Michigan Set To Become Fifth US State To Legalize Online Poker

State Representative Brandt Iden

On Thursday, Dec. 20th, the last day of the 2018 legislative session, the Michigan Senate voted in favor of online gambling bill HB 4926 by a margin of 33-5. The piece of legislation had previously been approved in the Michigan’s House, and once Gov. Rick Snyder signs off on the bill, the Wolverine State will become the nation’s fifth state to legalize online gambling within its borders.

Passage of H 4926

In 2017, State Representative Brandt Iden (photo) introduced HB 4926. In June 2018, following consultations with tribal and commercial casino operators, as well as other gambling interests, the bill then passed the House by a vote of 68-40.

Despite Iden’s optimism about HB 4926 passing before the end of the year, though, others were less convinced. Stacking up against such a scenario was a busy legislative agenda with numerous pending issues. More recently, there were just three solid days left in the legislative diary, with the last of them being the 20th, and as gaming analyst Steve Ruddock tweeted on the day:

“Today is the last “official” day for the Michigan Senate to pass its online gambling bill. Some chatter indicates the holdup is now political rather than stakeholder disputes.”

A flurry of activity which continued late into the evening then saw lawmakers agree on a number of amendments to the bill. Michigan State Senator Mike Kowall subsequently presented it to the legislature, which overwhelmingly voted it through by 33-5. In the early hours of Friday, the new amended bill also received a positive vote in the House, albeit by a 71-35 vote, after which it was sent directly to the governor’s desk for final approval.

Reaction to Positive News

Following the exciting news, Mike Kowall said that it was the first time that he could recall the state’s tribes and commercial casinos coming together and agreeing to a compromise. Meanwhile, Kowall also expressed his confidence that Gov. Rick Snyder wouldn’t stand in the way of the historic development, and as he stated:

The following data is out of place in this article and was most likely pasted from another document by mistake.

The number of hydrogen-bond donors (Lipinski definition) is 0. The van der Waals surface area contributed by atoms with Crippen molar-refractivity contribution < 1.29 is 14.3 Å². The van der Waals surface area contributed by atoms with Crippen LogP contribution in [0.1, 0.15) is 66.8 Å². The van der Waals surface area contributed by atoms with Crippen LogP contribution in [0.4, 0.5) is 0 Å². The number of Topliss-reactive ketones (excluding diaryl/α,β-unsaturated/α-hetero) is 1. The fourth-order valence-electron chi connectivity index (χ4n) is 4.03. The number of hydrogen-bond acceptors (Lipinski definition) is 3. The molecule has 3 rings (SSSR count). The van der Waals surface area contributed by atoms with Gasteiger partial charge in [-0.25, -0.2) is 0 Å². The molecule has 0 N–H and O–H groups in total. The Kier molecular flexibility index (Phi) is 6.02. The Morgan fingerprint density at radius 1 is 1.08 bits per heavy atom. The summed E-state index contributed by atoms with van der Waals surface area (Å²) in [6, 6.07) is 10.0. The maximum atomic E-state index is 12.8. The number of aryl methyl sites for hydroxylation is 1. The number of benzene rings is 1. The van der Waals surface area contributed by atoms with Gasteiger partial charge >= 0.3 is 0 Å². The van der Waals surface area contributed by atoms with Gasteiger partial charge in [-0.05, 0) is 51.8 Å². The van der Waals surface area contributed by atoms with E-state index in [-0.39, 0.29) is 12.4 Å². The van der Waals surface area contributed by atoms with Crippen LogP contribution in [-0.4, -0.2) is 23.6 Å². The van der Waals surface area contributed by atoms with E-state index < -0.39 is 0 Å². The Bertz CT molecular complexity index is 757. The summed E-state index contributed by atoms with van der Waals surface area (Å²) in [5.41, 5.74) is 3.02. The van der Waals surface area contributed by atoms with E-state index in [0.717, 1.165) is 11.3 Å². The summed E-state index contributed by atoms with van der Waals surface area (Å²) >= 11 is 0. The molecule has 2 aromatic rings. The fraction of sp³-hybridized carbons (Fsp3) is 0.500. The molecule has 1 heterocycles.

“I’ve spoken to him directly, I’ve spoken to his chief of staff, I’ve spoken to the person who cleans the floors in his office. Everyone has said he is probably going to sign it. I’m optimistic that he’ll sign the bill, especially with Pennsylvania having gone in that direction.”

2020 Launch Date

Even if the governor signs the bill within the next week or so, Michigan is not expected to launch its regulated online poker market for another 15-months or so. This will provide sufficient time for the state to grant online gambling licenses, as well as allow Michigan’s tribal casinos to renegotiate their present compacts.

In terms of logistics, the newly-created Division of Internet Gaming, a subsidiary of the Michigan Gaming Control Board, will be responsible for receiving and granting online gaming license. They will be priced at $200,000 a piece for the first year, with their renewal fee reduced to $100,000 for subsequent years. Most license seekers are expected to form partnerships with ‘internet gaming platform providers’, which in turn will similarly be required to obtain a license, in their case set initially at $100,000, before being reduced to $50,000 per year thereafter.

In the meantime, online gambling operators will pay an 8 percent tax rate on their gross gaming revenue, which will apply to online poker, online casino games, and possibly sports betting somewhere down the line. The bill also contains a provision allowing it to form an interstate online poker agreement with other legal online gambling states.

Finally, fifty-five percent of tax revenues will go to state coffers, while thirty percent will be allocated to the city where the casino with the internet gaming license is based. Other beneficiaries include the state school fund (5%), Michigan Transportation Fund (5%), and the Michigan agriculture equine industry development fund (5%).